Experiment shows dogs might be willing to help you in a crisis, but they probably aren't able
Dogs showed anxiety in a situation where their owners were trapped, but most couldn't free them
In fiction, dogs like Lassie could accomplish amazing feats, and trained dogs can do a great deal. But how many ordinary pets would be able to step up in a crisis? Our pets have the capacity to form great bonds with us, but would they, for example, come to our rescue if need be?
These are the types of questions Clive Wynne, a professor of psychology and director of the Canine Science Collaboratory at Arizona State University, and his students tried to answer in a recent study.
Fido may stay, sit and shake a paw, but will it rescue?
Wynne's team set up an experiment to see how well 60 untrained dogs performed when set a simple task to "rescue" their owners. A dog's owner was placed inside a box with an easily opened door. As the dog was introduced to the room, its owner feigned distress by crying for help.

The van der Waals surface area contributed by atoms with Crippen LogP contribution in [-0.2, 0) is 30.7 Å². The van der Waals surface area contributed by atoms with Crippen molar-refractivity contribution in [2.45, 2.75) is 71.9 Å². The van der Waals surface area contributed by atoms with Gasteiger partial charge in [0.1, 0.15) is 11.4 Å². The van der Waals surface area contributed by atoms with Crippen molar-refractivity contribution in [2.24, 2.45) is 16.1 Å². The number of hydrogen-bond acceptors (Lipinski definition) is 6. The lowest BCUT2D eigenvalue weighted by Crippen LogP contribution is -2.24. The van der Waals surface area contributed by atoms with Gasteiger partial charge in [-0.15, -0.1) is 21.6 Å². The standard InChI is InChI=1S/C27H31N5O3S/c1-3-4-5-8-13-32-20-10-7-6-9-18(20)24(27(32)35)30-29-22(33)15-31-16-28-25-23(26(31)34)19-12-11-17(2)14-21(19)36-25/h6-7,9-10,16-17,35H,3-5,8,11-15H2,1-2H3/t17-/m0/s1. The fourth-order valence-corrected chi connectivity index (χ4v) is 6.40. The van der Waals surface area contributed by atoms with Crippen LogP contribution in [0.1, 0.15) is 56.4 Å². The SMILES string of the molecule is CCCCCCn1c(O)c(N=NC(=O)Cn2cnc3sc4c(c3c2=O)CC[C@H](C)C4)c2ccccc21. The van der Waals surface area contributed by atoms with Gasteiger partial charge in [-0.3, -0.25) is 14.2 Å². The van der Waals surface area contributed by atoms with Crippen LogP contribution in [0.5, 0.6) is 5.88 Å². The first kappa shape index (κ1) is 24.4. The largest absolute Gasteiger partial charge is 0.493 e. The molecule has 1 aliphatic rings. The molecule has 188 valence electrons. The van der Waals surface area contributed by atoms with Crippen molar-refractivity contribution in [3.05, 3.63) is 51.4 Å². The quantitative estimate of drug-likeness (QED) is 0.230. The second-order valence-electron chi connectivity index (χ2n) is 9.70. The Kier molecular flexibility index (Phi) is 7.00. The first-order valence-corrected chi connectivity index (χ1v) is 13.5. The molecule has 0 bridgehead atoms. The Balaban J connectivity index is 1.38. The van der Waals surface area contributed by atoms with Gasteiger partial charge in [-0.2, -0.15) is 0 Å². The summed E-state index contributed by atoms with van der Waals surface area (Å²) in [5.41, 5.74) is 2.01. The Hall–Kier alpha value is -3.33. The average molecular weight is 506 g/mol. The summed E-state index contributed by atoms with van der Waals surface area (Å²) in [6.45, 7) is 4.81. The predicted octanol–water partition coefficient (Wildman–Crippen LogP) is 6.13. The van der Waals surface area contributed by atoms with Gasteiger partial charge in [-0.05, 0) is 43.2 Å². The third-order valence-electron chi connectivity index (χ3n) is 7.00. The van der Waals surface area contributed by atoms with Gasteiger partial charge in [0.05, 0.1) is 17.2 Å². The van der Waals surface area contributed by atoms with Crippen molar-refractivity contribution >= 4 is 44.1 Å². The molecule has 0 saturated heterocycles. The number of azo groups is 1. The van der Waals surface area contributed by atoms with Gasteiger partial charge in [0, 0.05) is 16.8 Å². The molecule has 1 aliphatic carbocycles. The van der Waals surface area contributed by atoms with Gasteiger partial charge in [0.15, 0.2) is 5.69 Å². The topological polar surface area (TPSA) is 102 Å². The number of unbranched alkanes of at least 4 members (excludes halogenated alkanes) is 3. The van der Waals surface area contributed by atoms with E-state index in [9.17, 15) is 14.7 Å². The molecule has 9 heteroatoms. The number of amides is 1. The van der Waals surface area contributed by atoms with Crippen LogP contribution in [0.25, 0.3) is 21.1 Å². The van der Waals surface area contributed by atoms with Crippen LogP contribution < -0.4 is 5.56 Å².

The team found that only one-third of the dogs in his experiment were able to open the door of the box and rescue their owner.
For treats or for saving you, dogs have similar problem-solving capacity
Wynne said that observations suggested the dogs were willing to help. Their body language, and behaviours like whining, yawning and barking suggested anxiety at their owner's plight. However, though they were motivated, most of the dogs lacked the problem-solving capacity to free their owners.
To verify this question of motivation, the team set up another experiment in which dogs watched a researcher place a food treat in the box. Again only about one third of the dogs were able to open the box and gain access to the food.
Wynne suggests this experiment shows that while our dogs may certainly care for us, we can't necessarily expect that care to translate into effective action in an emergency.
Video recording of trials in the experiment from the Canine science Collaboratory at ASU: